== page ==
So this was my personal “farewell” to London. I’ve had ample time to reflect on this topic, as the streams of geography and psychogeography wash over me and I prepare to go to Merrimoles for what will probably be a last visit.
London, of course, isn’t going anywhere: but I am certainly not expecting to be here again anywhere near as often as is currently the case.
It is not going to be possible to see everything, say a personal goodbye to all the different corners and roundabouts that have marked the paths trodden during 18 years in and around London, but I will try to visit the nodes, those points where the energy and the intersection of energy lines flows strongest.
For my interest in cities and urban life London has always served as the epitome, the example I hold up against the light whenever I am contrasting any other town or city in its light (for better or for worse). It has shaped my feeling things as diverse as weather and culture: the ever-changing seasons, spring and autumn in London, music (Royal Festival Hall), art (Tate Modern), the breeze driving in from the sea (the Thames). In all these things and many more, London as a geographical entity was intimately involved: perhaps because of the people it draws in, its multicultural nature, its location and island home, or simply because all the things that interconnect within me are also somehow interconnected within this urban conglomeration of Londinium.
London is, moreover, a powerful magnet: for most of my 18 years in the UK I did not live in London, but at what might be called London’s periphery, assuming that the focus is all. The focus, of course, in many ways was the family home: and a big part of my farewell will necessarily revolve around the center as seen from the perspective of Gerrards Cross and the years spent there. Walks in Cliveden and Kew, sports both in GX and in the satellite competitor towns spread around South Bucks, visits to friends’ houses in Amersham, Beaconsfield, High Wycombe, Missenden, and frequent mixed-bag days in Eton and Windsor.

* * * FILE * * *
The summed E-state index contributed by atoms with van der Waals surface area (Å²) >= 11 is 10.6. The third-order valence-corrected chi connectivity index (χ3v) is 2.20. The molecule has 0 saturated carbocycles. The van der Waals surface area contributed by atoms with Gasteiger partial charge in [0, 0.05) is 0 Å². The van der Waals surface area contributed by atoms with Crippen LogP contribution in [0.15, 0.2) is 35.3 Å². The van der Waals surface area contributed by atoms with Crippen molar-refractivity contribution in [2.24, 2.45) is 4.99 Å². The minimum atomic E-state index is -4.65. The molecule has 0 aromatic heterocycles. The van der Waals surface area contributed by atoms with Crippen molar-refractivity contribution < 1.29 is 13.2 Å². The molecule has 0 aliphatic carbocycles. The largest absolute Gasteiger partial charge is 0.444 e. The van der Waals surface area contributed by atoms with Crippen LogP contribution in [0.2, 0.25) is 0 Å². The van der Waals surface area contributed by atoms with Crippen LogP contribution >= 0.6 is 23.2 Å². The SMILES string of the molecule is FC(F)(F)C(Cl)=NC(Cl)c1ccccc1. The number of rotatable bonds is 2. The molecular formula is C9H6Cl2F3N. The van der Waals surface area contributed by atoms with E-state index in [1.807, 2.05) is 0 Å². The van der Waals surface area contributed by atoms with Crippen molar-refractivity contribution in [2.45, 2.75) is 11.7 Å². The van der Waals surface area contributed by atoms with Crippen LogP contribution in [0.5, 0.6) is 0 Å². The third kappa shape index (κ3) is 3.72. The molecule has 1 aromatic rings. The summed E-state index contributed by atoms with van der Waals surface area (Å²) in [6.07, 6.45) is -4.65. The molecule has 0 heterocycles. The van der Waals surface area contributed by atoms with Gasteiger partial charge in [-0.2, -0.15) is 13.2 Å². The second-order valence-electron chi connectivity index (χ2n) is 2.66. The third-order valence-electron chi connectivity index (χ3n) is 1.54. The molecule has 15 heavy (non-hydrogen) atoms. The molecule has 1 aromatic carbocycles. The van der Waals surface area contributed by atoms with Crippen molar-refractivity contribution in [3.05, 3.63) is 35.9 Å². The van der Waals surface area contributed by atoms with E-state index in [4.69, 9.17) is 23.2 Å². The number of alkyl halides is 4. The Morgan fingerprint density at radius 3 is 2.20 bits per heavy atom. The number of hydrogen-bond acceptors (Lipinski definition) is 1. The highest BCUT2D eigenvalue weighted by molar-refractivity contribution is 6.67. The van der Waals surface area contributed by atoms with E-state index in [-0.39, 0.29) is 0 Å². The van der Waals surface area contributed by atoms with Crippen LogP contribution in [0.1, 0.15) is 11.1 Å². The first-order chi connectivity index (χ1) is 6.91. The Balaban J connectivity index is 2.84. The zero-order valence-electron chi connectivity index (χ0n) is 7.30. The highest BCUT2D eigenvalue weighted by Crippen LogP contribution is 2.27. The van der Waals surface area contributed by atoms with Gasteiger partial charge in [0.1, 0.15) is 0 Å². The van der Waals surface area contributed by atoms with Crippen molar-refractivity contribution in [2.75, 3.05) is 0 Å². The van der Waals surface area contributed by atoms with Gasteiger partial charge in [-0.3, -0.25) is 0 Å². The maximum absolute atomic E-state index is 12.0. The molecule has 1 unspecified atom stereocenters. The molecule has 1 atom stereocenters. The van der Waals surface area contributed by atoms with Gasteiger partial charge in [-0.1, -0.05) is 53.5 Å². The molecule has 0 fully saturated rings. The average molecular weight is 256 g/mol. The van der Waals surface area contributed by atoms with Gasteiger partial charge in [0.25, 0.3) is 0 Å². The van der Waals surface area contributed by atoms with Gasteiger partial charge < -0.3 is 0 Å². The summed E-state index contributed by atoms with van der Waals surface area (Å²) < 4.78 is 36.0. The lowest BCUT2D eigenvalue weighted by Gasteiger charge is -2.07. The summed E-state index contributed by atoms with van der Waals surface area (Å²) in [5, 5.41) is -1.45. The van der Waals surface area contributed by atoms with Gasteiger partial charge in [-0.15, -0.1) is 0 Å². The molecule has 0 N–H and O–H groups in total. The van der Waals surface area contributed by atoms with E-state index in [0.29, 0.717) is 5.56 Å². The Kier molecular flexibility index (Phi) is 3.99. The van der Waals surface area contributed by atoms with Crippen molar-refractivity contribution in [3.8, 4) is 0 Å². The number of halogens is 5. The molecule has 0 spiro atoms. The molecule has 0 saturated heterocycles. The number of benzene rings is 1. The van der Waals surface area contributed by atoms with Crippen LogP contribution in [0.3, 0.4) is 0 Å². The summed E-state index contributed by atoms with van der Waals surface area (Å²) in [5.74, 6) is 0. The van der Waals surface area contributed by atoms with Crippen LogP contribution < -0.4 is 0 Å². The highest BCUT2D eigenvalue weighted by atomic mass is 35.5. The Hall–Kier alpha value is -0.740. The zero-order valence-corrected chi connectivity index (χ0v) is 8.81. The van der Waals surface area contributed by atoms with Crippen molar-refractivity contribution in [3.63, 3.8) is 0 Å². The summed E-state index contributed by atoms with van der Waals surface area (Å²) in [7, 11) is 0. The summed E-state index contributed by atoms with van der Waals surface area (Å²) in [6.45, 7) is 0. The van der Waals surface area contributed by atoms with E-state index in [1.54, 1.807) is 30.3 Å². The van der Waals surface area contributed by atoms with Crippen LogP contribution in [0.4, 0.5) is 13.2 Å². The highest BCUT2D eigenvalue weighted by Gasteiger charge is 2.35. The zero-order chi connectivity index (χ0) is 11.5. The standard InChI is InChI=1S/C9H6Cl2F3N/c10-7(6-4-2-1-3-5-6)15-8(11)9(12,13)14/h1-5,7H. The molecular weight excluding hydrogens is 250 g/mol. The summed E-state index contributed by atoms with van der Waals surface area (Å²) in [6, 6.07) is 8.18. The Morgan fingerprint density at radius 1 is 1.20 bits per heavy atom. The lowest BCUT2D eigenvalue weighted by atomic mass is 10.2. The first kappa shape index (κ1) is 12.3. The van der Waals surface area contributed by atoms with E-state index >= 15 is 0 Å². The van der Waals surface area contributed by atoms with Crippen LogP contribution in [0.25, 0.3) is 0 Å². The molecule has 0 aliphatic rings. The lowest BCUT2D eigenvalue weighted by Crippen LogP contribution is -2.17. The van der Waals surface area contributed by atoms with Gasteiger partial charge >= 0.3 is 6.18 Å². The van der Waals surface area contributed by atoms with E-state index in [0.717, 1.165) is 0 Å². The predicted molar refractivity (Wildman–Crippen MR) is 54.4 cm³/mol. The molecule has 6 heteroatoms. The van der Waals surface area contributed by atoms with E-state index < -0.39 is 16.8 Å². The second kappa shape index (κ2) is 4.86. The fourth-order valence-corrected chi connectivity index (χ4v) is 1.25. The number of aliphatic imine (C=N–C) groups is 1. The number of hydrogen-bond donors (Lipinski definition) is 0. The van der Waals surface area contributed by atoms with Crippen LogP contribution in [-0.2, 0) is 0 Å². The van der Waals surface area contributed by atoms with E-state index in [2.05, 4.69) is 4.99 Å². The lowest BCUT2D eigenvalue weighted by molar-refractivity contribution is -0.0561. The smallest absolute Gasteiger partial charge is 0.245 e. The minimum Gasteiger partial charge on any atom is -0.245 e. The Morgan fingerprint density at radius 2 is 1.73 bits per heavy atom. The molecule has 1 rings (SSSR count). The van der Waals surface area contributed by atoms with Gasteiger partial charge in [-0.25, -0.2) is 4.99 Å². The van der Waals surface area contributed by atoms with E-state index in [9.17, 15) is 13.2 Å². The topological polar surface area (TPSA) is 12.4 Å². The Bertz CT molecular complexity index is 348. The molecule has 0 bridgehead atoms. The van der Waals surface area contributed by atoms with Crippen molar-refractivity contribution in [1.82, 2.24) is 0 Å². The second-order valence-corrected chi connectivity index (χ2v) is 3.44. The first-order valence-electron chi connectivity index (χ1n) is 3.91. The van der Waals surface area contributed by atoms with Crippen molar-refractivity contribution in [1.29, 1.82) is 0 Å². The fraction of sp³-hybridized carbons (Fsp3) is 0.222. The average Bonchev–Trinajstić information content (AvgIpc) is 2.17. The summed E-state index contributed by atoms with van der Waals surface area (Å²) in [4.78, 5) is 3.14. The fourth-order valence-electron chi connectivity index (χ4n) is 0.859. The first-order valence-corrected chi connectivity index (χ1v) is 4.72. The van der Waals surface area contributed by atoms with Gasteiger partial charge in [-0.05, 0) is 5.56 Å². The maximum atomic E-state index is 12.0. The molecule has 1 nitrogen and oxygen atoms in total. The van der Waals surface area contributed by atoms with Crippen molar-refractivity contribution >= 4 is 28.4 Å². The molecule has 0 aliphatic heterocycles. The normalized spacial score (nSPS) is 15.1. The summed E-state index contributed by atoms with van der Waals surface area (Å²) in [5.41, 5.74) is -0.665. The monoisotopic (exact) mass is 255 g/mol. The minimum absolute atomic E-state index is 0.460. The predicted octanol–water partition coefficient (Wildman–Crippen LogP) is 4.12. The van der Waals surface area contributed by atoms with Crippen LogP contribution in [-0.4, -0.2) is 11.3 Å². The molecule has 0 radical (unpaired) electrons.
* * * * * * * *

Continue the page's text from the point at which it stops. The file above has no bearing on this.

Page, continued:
Because although London beckons, it is these outlying fields that I should spend contemplating, since they are the least likely places to see me again soon. London will remain London, much as a broom remains a broom, no matter how many times the handle and the head are exchanged. The river will still be there, as will the Tower and the Houses of Parliament, and visits to Great Britain will inevitably focus on the great city itself, rather than the Home Counties.
So these should be enjoyed and stored in the memories of departure: the difference between city and country is never much larger than traversing these 30 miles across the M25, and both have shaped me and my being in the most formative years of my life.